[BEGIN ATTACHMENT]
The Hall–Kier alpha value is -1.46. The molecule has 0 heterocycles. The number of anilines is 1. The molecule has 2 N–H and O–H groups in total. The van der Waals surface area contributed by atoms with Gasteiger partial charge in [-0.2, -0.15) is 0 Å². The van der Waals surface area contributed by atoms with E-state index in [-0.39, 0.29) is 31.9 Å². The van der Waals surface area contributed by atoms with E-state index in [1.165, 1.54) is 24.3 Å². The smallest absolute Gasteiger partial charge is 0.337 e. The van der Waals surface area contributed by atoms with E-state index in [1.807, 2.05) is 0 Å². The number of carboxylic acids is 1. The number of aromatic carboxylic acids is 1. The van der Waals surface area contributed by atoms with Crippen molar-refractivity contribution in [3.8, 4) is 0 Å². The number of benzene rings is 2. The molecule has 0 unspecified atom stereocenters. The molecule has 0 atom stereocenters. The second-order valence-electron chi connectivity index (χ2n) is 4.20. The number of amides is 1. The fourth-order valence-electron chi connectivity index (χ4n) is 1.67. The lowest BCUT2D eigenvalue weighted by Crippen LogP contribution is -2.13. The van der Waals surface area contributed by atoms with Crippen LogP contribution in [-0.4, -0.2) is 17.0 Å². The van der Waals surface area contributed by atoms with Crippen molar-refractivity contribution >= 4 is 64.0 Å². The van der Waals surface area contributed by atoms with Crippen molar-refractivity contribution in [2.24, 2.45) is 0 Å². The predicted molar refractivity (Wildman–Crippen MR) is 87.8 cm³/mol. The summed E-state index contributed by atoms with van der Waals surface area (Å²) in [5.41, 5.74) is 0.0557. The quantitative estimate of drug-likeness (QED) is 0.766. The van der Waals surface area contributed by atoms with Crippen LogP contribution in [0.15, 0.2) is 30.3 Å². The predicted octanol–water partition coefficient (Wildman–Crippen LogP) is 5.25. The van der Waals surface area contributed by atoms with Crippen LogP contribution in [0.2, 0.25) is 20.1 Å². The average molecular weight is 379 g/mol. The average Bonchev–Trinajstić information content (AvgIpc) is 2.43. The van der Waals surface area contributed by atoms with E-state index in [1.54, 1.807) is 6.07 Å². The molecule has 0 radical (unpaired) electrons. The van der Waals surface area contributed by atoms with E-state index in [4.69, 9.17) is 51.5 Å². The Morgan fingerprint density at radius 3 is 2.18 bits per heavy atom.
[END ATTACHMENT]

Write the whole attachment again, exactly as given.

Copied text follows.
The Hall–Kier alpha value is -1.46. The molecule has 0 heterocycles. The number of anilines is 1. The molecule has 2 N–H and O–H groups in total. The van der Waals surface area contributed by atoms with Gasteiger partial charge in [-0.2, -0.15) is 0 Å². The van der Waals surface area contributed by atoms with E-state index in [-0.39, 0.29) is 31.9 Å². The van der Waals surface area contributed by atoms with E-state index in [1.165, 1.54) is 24.3 Å². The smallest absolute Gasteiger partial charge is 0.337 e. The van der Waals surface area contributed by atoms with E-state index in [1.807, 2.05) is 0 Å². The number of carboxylic acids is 1. The number of aromatic carboxylic acids is 1. The van der Waals surface area contributed by atoms with Crippen molar-refractivity contribution in [3.8, 4) is 0 Å². The number of benzene rings is 2. The molecule has 0 unspecified atom stereocenters. The molecule has 0 atom stereocenters. The second-order valence-electron chi connectivity index (χ2n) is 4.20. The number of amides is 1. The fourth-order valence-electron chi connectivity index (χ4n) is 1.67. The lowest BCUT2D eigenvalue weighted by Crippen LogP contribution is -2.13. The van der Waals surface area contributed by atoms with Crippen LogP contribution in [-0.4, -0.2) is 17.0 Å². The van der Waals surface area contributed by atoms with Crippen molar-refractivity contribution >= 4 is 64.0 Å². The van der Waals surface area contributed by atoms with Crippen molar-refractivity contribution in [2.24, 2.45) is 0 Å². The predicted molar refractivity (Wildman–Crippen MR) is 87.8 cm³/mol. The summed E-state index contributed by atoms with van der Waals surface area (Å²) in [5.41, 5.74) is 0.0557. The quantitative estimate of drug-likeness (QED) is 0.766. The van der Waals surface area contributed by atoms with Crippen LogP contribution in [0.15, 0.2) is 30.3 Å². The predicted octanol–water partition coefficient (Wildman–Crippen LogP) is 5.25. The van der Waals surface area contributed by atoms with Crippen LogP contribution in [0.2, 0.25) is 20.1 Å². The average molecular weight is 379 g/mol. The average Bonchev–Trinajstić information content (AvgIpc) is 2.43. The van der Waals surface area contributed by atoms with E-state index in [1.54, 1.807) is 6.07 Å². The molecule has 0 radical (unpaired) electrons. The van der Waals surface area contributed by atoms with E-state index in [4.69, 9.17) is 51.5 Å². The Morgan fingerprint density at radius 3 is 2.18 bits per heavy atom.